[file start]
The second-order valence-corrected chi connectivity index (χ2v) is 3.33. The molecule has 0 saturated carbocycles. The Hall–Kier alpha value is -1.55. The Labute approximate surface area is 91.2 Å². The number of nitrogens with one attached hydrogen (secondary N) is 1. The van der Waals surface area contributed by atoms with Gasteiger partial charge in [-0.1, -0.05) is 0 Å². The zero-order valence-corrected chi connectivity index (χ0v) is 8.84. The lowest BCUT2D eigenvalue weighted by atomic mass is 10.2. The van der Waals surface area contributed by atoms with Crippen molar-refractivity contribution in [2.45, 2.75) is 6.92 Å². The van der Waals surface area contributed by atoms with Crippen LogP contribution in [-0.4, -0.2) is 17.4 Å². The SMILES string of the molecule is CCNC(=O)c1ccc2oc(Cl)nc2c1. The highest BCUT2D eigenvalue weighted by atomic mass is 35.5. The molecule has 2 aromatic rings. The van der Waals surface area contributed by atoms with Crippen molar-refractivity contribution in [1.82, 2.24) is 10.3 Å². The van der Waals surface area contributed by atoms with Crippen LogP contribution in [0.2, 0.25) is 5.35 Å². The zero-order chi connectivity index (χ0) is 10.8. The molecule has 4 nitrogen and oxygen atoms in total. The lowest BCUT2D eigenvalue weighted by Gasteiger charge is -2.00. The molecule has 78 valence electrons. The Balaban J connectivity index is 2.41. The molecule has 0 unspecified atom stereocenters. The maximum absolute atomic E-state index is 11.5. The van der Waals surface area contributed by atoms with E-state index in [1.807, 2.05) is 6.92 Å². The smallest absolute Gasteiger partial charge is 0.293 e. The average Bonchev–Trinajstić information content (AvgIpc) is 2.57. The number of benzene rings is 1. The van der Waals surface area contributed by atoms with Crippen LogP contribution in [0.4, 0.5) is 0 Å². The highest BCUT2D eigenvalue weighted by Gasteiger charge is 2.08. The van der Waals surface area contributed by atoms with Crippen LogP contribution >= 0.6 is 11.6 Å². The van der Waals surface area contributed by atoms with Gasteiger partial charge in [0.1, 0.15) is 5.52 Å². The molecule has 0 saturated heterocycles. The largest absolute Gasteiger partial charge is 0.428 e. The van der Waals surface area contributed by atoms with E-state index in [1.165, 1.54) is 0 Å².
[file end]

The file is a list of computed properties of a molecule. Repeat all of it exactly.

The second-order valence-corrected chi connectivity index (χ2v) is 3.33. The molecule has 0 saturated carbocycles. The Hall–Kier alpha value is -1.55. The Labute approximate surface area is 91.2 Å². The number of nitrogens with one attached hydrogen (secondary N) is 1. The van der Waals surface area contributed by atoms with Gasteiger partial charge in [-0.1, -0.05) is 0 Å². The zero-order valence-corrected chi connectivity index (χ0v) is 8.84. The lowest BCUT2D eigenvalue weighted by atomic mass is 10.2. The van der Waals surface area contributed by atoms with Crippen molar-refractivity contribution in [2.45, 2.75) is 6.92 Å². The van der Waals surface area contributed by atoms with Crippen LogP contribution in [-0.4, -0.2) is 17.4 Å². The SMILES string of the molecule is CCNC(=O)c1ccc2oc(Cl)nc2c1. The highest BCUT2D eigenvalue weighted by atomic mass is 35.5. The molecule has 2 aromatic rings. The van der Waals surface area contributed by atoms with Crippen molar-refractivity contribution in [1.82, 2.24) is 10.3 Å². The van der Waals surface area contributed by atoms with Crippen LogP contribution in [0.2, 0.25) is 5.35 Å². The zero-order chi connectivity index (χ0) is 10.8. The molecule has 4 nitrogen and oxygen atoms in total. The lowest BCUT2D eigenvalue weighted by Gasteiger charge is -2.00. The molecule has 78 valence electrons. The Balaban J connectivity index is 2.41. The molecule has 0 unspecified atom stereocenters. The maximum absolute atomic E-state index is 11.5. The van der Waals surface area contributed by atoms with E-state index in [1.807, 2.05) is 6.92 Å². The smallest absolute Gasteiger partial charge is 0.293 e. The average Bonchev–Trinajstić information content (AvgIpc) is 2.57. The number of benzene rings is 1. The van der Waals surface area contributed by atoms with Crippen LogP contribution in [0.4, 0.5) is 0 Å². The highest BCUT2D eigenvalue weighted by Gasteiger charge is 2.08. The van der Waals surface area contributed by atoms with Crippen LogP contribution >= 0.6 is 11.6 Å². The van der Waals surface area contributed by atoms with Gasteiger partial charge in [0.1, 0.15) is 5.52 Å². The molecule has 0 saturated heterocycles. The largest absolute Gasteiger partial charge is 0.428 e. The van der Waals surface area contributed by atoms with E-state index in [1.165, 1.54) is 0 Å².